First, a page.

According to a the SFMTA, the red painted lanes you’ll see downtown on (among others) stretches of Market, Third Street, Geary, and O’Farrell, as well as along a southern stretch of Mission Street, were “installed as an experiment sponsored by the California Traffic Control Devices Committee and the Federal Highway Administration (FHWA).”

After the FHWA got a chance to evaluate the SFMTA’s “Red Transit Lanes Final Evaluation Report” (read it here), they agreed to let the MTA add even more lanes to the “pilot,” likely along Van Ness Avenue and the western stretch of Geary Boulevard, as well as “others in the Muni Forward Rapid Network.”

Street improvements allegedly kill business

We’ve been talking about the Department of Public Works streetscape improvement plan for Irving Street between 19th-26th Avenues since 2013, but now that it’s here, one business says it was the final nail in their coffin.

Hoodline reports that the Hard Wear store—a business specializing in SF-specific t-shirts and cult workwear fave brands like Carhart, Dickies, and Ben Davis—is closing after the store’s owner says that the lengthy construction period for the project “did us in.”

The store, located at the corner of 25th Avenue and Irving Street, has been in business for nine years, and had also struggled through a recessionary period that “burned through [owner Angela Tickler’s] personal credit.”

“I weathered a lot of stuff over a lot of years, but the streetscape project did us in,” Tickler told Hoodline. “Parking and traffic is always bad here, but when you add the construction, it became horrific. People wouldn’t come near the place, and it went on for a very, very long time.”…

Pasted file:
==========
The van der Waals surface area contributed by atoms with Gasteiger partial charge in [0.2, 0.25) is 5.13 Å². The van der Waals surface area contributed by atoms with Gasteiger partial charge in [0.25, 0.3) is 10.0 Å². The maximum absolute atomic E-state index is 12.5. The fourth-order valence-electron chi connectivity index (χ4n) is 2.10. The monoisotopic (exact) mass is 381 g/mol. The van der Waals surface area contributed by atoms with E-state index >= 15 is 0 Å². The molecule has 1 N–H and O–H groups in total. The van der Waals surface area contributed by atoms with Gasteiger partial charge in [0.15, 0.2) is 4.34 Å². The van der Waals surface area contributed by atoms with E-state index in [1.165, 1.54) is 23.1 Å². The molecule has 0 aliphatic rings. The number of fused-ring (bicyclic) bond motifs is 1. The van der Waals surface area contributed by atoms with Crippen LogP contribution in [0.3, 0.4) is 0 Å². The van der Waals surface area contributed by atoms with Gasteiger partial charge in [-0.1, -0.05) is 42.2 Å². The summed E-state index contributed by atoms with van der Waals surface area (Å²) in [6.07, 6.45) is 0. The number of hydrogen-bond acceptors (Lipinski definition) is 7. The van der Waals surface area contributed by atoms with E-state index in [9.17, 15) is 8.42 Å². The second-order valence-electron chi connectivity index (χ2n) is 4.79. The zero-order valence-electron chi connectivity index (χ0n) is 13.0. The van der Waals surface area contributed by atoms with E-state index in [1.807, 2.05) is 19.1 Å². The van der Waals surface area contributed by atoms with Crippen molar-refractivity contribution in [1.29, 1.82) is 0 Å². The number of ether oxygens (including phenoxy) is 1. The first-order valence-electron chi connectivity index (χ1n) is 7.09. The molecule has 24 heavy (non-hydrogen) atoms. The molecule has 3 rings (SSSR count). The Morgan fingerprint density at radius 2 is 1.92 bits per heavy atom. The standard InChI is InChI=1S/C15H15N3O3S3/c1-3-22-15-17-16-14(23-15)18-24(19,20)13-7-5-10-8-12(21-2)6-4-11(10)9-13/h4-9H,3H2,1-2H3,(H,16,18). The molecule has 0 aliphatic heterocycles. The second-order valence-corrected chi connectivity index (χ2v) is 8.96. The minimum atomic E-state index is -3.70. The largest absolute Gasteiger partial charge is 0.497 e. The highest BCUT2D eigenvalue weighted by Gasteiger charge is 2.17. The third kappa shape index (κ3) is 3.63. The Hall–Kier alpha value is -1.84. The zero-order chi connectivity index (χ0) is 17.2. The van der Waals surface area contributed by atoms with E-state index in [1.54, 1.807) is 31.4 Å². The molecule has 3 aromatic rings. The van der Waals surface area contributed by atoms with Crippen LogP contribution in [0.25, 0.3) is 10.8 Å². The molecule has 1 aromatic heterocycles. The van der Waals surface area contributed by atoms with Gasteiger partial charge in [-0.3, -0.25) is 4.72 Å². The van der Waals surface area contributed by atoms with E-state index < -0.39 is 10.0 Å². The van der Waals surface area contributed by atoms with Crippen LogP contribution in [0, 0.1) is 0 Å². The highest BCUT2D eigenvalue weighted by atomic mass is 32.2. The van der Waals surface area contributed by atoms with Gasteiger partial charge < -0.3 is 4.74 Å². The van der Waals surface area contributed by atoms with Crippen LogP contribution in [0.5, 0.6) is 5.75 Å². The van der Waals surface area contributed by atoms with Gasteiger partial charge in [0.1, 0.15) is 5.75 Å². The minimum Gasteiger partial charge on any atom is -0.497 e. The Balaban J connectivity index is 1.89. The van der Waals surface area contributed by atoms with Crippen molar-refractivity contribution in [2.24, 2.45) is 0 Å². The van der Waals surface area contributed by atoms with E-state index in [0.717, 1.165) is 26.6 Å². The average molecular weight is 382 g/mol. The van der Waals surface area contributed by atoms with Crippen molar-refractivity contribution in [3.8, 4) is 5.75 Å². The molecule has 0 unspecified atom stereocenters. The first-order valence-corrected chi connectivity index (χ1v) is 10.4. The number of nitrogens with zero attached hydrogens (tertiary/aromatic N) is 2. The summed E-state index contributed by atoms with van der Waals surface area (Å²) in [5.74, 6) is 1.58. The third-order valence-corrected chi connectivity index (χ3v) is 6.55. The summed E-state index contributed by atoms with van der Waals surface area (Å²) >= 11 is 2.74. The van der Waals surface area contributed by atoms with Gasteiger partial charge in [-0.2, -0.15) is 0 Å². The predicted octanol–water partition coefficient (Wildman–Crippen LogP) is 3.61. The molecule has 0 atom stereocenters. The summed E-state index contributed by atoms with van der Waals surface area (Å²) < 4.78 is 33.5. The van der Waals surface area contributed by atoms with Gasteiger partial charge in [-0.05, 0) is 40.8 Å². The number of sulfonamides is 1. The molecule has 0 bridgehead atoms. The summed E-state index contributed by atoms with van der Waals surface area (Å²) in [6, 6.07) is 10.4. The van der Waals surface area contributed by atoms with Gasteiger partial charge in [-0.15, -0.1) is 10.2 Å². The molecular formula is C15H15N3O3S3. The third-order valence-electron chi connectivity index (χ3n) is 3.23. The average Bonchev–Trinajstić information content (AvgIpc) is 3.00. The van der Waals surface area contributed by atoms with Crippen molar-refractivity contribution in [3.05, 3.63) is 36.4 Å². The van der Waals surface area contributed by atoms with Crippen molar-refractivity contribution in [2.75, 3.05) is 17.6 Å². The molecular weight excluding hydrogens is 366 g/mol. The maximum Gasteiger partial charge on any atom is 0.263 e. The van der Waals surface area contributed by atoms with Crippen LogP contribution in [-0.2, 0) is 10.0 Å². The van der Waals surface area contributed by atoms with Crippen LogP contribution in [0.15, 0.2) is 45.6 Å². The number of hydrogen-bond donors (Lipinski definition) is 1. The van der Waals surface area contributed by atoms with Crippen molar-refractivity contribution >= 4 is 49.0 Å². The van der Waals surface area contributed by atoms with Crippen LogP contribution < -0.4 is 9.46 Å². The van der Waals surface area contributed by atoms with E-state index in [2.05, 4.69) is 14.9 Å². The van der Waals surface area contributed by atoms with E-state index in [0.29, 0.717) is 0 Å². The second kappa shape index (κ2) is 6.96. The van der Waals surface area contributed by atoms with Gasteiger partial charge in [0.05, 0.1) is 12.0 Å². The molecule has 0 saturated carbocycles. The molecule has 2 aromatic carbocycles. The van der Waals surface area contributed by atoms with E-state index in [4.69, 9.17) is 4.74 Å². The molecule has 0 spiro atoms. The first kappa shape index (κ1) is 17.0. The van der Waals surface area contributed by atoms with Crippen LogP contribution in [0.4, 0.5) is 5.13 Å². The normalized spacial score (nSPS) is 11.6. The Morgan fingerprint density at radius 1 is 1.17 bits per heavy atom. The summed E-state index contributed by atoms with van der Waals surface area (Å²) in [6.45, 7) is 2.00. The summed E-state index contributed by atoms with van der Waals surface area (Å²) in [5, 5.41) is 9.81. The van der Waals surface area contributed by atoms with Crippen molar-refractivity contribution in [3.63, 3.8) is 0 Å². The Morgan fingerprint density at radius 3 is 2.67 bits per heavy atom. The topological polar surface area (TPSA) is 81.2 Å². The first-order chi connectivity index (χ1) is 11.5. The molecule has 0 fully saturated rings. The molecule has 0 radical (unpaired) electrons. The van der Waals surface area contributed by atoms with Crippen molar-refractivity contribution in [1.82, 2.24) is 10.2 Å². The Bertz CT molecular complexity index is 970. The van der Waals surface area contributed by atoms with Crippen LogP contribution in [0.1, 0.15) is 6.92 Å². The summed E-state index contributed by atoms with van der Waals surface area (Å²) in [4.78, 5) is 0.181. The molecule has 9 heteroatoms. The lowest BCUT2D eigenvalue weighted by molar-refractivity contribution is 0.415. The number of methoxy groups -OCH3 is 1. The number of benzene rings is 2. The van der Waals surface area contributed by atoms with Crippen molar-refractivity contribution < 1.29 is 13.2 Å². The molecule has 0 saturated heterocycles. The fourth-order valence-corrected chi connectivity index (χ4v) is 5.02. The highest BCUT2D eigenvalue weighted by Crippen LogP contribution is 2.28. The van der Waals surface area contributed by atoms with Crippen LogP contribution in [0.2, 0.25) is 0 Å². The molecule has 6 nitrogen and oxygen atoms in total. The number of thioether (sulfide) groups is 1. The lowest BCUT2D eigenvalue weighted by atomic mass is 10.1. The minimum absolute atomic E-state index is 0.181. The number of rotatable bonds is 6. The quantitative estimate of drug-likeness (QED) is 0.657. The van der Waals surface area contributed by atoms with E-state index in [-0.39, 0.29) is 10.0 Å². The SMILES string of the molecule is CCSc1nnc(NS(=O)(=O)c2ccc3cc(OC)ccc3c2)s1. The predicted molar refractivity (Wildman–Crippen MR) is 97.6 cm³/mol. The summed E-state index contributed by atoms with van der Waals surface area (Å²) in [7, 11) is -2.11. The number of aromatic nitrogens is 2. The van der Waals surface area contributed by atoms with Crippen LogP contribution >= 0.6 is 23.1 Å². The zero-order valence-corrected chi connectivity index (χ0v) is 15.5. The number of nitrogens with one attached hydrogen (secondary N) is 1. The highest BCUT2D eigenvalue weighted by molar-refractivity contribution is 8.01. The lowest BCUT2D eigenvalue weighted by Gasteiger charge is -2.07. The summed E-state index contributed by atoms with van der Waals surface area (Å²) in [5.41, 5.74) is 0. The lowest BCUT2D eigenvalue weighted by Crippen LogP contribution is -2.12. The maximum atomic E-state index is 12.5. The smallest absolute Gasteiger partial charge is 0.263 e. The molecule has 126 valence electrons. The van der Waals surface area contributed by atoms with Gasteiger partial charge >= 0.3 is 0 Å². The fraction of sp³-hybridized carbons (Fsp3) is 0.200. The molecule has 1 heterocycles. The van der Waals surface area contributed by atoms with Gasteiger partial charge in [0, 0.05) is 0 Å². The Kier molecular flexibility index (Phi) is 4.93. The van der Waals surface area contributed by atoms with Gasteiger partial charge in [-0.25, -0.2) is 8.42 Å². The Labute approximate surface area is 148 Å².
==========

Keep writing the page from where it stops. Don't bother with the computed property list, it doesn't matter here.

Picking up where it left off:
The project, which has its own website here, includes the addition of curb ramps, the planting of trees, decorative crosswalks, sewer work, and these weird fake black rocks people are supposed to sit on.

According to Tickler, while businesses were told construction would only happen in front of their locations for a week, “Instead of all these projects happening simultaneously in an integrated way, they were happening in tandem, and it dragged things out for more than a year.” The store, says Tickler, will close at the end of June… (more)

 

 

DeJesus hearing becomes a debate on Tasers

By Tim Redmond : 48hills – excerpt

Police Commission nominee grilled over stun guns; Safai loses 2-1 vote

The Board of Supes Rules Committee moved forward the nomination of Petra DeJesus for another term on the Police Commission Thursday – but not before a lengthy hearing in which Sups. London Breed and Ahsha Safai challenged DeJesus repeatedly, particularly on the issue of arming cops with Tasers.

DeJesus was the only candidate for the job. Safai and Breed had tried to oust her and replace her with Olga Miranda, a political ally of Safai, but they clearly didn’t have the votes so Miranda withdrew…(more)